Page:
New Orleans — Jay Wright can't recall the exact reason why he started asking his guards to post up against their defenders. What he knows is that once it started to work, he needed to stick with it.
Villanova's insistence upon having its players post up on opponents despite their size will provide a different wrinkle for Kansas to defend on Saturday when the teams meet in a Final Four game at the Superdome.
Wright, Villanova's coach, knows that because it's a unique approach, it's not going to work for every guard on his team. But it does for point guard Collin Gillespie, a 6-foot-3 fifth-year senior who will challenge the Jayhawks' Dajuan Harris Jr. and Remy Martin inside.
"Some guys aren't that good at it, and it's OK," Wright said. "But we'd still do drills to try to teach every one of them to be good at it."
Posting up is a staple of every team's offensive strategy, and one of the fundamentals of basketball for decades, to have a taller frontcourt player post up against a defender. That involves a player catching the ball, using his or her size to back an opponent down, turning toward the rim and taking a shot.
The Wildcats, however, like to do that with their guards — players who, by nature, are often the smallest on their team. It provides a strategic mismatch as their defenders typically aren't used to defending in the post and can prove to be a liability.
Villanova can take it even further, however, by clearing out the lane and sending their forwards beyond the arc. That allows Gillespie, for example, to kick the ball out to the perimeter in an attempt to create an open shot — or to merely dribble back out of the low post and reset.
"It is a unique way to play considering that you have maybe some of your smallest players be your best post people and maybe some of their biggest players can play so well away from the basket," Kansas coach Bill Self said.
Gillespie said the only time he played in the post prior to enrolling at Villanova was in pickup games against his father, Jim, and brother, James. He learned how to do so from former teammate Jalen Brunson, who could be physical with defenders inside.
"I think just doing it over and over again — practices, games — you get more comfortable with it the more you do it," said Gillespie, who leads Villanova with 15.6 points per game. "I've been put in that situation a lot now, and it's kind of become natural for me.
"Just learning it from the guys who came before me, having to defend it, has helped me on offense as well, because I know what it takes, kind of how to move in there and where I can make passes out of and where I could get my own shots."
Wright said he believes he got the idea to have his guards post up against defenders from Ryan Arcidiacono, who played for Villanova from 2012-16, because Arcidiacono was good at doing it.
Then Josh Hart learned how to do it, and Brunson "took it to a whole other level," Wright said, because he "was posting up bigger guys. Sometimes, if they would switch and put the five man on Jalen, he'd post him up."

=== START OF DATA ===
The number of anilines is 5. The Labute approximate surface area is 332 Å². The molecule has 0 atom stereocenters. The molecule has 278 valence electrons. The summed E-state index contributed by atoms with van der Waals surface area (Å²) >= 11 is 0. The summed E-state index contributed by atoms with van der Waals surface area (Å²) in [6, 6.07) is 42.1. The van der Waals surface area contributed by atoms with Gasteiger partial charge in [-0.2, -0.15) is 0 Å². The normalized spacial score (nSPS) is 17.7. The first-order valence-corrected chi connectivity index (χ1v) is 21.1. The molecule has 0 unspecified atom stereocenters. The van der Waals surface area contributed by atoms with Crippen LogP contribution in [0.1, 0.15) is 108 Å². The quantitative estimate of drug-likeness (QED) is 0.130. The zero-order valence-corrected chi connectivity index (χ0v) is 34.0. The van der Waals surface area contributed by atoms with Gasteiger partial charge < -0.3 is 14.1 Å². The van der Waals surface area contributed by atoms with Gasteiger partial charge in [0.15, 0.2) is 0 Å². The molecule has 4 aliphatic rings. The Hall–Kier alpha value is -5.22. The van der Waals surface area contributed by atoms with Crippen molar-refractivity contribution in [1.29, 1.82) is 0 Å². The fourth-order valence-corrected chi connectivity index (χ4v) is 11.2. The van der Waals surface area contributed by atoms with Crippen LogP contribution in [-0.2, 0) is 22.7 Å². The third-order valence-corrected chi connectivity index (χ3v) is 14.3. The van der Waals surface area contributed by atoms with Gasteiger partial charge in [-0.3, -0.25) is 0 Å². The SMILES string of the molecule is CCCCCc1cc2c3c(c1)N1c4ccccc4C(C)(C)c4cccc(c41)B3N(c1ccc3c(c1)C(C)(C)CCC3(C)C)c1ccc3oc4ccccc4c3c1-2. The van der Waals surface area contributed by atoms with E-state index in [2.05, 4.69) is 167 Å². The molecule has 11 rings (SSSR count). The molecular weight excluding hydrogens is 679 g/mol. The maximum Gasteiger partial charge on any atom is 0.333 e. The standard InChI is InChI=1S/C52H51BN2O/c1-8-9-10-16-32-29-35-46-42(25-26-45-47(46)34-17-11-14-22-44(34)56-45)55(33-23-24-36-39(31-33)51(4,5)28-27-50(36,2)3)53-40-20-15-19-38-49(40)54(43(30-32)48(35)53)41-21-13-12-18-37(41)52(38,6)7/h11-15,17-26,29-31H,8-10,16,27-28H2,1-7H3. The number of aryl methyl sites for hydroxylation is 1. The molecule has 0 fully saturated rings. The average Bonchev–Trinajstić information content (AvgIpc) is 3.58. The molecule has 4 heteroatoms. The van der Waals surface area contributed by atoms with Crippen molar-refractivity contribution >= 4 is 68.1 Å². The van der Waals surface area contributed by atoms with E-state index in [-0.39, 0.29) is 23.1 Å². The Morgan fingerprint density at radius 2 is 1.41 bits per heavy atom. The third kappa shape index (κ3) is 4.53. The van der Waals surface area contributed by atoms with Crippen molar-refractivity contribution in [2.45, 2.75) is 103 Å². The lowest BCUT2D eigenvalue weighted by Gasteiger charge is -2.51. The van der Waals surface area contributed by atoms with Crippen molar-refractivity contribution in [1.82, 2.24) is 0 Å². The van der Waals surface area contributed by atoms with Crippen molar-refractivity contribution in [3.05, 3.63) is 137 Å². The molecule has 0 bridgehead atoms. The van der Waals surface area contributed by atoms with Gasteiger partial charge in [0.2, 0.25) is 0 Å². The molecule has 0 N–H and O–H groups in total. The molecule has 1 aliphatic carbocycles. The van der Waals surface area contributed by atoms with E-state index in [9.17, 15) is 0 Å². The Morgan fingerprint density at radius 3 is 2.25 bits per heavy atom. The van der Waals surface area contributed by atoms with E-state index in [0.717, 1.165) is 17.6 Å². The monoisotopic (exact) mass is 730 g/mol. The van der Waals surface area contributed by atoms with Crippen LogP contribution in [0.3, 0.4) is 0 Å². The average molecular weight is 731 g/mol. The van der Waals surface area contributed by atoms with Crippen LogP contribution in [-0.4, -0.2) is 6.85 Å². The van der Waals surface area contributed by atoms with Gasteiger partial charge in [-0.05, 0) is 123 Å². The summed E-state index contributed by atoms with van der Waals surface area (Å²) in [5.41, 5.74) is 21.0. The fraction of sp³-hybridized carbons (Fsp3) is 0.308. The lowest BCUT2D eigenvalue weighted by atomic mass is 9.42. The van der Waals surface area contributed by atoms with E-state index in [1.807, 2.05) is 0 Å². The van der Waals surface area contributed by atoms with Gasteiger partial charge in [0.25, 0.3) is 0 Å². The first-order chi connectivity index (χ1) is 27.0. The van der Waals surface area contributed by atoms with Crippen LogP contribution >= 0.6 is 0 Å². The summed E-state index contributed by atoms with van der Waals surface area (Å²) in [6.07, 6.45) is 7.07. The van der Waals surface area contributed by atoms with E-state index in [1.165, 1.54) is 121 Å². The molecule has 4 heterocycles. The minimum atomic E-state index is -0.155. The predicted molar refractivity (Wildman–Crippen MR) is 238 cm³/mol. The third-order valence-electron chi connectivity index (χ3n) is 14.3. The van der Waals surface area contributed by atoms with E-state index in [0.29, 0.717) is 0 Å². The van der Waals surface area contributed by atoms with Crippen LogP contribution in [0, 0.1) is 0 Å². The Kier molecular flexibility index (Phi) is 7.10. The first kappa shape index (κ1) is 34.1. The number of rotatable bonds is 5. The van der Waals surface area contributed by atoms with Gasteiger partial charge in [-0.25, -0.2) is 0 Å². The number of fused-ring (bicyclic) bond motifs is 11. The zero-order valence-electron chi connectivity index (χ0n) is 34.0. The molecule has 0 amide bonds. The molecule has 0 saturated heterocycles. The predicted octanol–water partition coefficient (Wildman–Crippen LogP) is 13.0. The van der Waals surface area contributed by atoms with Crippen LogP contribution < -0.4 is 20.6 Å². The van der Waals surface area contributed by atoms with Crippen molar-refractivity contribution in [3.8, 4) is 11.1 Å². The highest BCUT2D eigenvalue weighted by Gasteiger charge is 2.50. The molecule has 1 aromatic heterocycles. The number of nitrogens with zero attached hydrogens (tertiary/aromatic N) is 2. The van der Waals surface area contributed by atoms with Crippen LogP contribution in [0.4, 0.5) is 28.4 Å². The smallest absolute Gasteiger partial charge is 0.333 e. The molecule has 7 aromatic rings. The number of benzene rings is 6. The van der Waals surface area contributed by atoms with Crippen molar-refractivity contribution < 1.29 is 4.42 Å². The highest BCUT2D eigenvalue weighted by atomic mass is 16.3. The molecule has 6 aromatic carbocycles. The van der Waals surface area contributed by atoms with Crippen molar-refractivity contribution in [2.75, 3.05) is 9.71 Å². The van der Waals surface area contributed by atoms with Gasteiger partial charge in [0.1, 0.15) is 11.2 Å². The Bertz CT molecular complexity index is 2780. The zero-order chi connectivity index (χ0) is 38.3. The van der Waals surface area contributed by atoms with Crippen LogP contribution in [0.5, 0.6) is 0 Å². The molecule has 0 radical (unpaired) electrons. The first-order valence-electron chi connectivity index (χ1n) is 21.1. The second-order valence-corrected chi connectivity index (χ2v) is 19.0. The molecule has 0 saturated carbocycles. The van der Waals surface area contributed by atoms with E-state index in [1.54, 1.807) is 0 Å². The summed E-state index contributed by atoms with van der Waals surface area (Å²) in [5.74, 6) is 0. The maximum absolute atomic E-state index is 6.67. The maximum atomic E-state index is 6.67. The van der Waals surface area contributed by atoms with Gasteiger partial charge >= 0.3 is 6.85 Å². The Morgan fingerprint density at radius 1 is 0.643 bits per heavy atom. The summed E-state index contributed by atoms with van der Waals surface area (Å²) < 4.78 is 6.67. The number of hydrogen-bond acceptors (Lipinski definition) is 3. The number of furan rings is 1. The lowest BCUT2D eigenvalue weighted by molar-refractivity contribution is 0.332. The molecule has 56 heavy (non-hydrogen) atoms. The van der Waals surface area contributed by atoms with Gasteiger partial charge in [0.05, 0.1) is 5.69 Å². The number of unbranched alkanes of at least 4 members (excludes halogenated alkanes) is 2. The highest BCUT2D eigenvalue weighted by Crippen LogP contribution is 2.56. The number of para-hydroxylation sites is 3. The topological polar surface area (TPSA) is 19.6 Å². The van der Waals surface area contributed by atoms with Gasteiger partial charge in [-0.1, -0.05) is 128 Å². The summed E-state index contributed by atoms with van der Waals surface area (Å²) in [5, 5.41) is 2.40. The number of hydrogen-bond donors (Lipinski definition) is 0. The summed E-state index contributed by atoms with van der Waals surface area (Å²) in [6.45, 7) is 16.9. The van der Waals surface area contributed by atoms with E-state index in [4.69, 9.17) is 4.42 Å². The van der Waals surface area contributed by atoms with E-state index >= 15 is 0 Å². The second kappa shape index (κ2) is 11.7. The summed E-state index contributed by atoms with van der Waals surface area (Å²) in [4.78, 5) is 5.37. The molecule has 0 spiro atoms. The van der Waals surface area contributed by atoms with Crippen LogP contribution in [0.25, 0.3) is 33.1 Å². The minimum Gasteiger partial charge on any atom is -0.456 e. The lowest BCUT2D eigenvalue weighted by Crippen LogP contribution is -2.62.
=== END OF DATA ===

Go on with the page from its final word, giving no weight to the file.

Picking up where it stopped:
The other advantage of Villanova's approach is that guards who are posting up can draw a foul from defenders unfamiliar with how to properly defend them. At 83 percent, the Wildcats are not only the best free throw shooting team in the country, they're on the verge of setting a Division I single-season record.
Martin said defending guards who post up is "more of a team thing" because if he's struggling, he knows forward David McCormack can help. Guard Christian Braun said Kansas has drilled defending the post-up this season, "but knowing we were going to play Villanova, I think we've had enough time to work on it."
"Coach isn't going to let a practice go by without doing that, so we've worked a lot on it and I think we're getting really good at it," Braun said. "Obviously, it's not going to be perfect. We don't do it every day, but we have worked on a lot of it with Remy in practice earlier in the season so we're familiar with it, and I think we've got enough guys who are mentally locked in and everybody on the same page where we can really defend that."
The Wildcats take an average of 25.9 3-pointers per game, and 46.1% of their total field goal attempts come from beyond the perimeter. But if they're not shooting from distance, they're attacking the rim. According to data from Hoop-Math.com, 65.3% of their 2-point shots are taken at the rim — layups, dunks or tip-ins — and that's the seventh-highest proportion among major-conference teams.
With an opponent that is as long and athletic as Kansas, Wright said he'll have to find creative ways to get his guards into the low post. Villanova wasn't able to do so reliably against Houston in the Elite Eight — but the Wildcats still managed to find a way to win.
"If we can, it's going to be good for us," Wright said. "If we can't, we have to have other answers."
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